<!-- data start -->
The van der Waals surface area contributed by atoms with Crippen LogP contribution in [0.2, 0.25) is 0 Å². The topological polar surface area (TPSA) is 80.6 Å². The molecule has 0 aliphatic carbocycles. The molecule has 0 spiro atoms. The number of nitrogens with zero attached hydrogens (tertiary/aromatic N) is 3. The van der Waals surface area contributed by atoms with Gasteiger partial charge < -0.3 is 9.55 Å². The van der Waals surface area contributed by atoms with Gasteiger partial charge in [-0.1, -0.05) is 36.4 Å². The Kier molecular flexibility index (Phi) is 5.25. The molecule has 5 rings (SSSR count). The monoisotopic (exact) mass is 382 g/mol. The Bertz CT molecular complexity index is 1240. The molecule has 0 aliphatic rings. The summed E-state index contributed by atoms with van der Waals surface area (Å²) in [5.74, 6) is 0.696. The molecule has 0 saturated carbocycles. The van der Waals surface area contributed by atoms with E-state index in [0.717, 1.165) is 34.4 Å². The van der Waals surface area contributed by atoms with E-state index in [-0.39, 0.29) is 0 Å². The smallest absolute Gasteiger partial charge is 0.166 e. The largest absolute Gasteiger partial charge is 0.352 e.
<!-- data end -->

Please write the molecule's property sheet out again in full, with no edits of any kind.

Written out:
The van der Waals surface area contributed by atoms with Crippen LogP contribution in [0.2, 0.25) is 0 Å². The topological polar surface area (TPSA) is 80.6 Å². The molecule has 0 aliphatic carbocycles. The molecule has 0 spiro atoms. The number of nitrogens with zero attached hydrogens (tertiary/aromatic N) is 3. The van der Waals surface area contributed by atoms with Gasteiger partial charge < -0.3 is 9.55 Å². The van der Waals surface area contributed by atoms with Gasteiger partial charge in [-0.1, -0.05) is 36.4 Å². The Kier molecular flexibility index (Phi) is 5.25. The molecule has 5 rings (SSSR count). The monoisotopic (exact) mass is 382 g/mol. The Bertz CT molecular complexity index is 1240. The molecule has 0 aliphatic rings. The summed E-state index contributed by atoms with van der Waals surface area (Å²) in [5.74, 6) is 0.696. The molecule has 0 saturated carbocycles. The van der Waals surface area contributed by atoms with E-state index in [0.717, 1.165) is 34.4 Å². The van der Waals surface area contributed by atoms with E-state index in [-0.39, 0.29) is 0 Å². The smallest absolute Gasteiger partial charge is 0.166 e. The largest absolute Gasteiger partial charge is 0.352 e.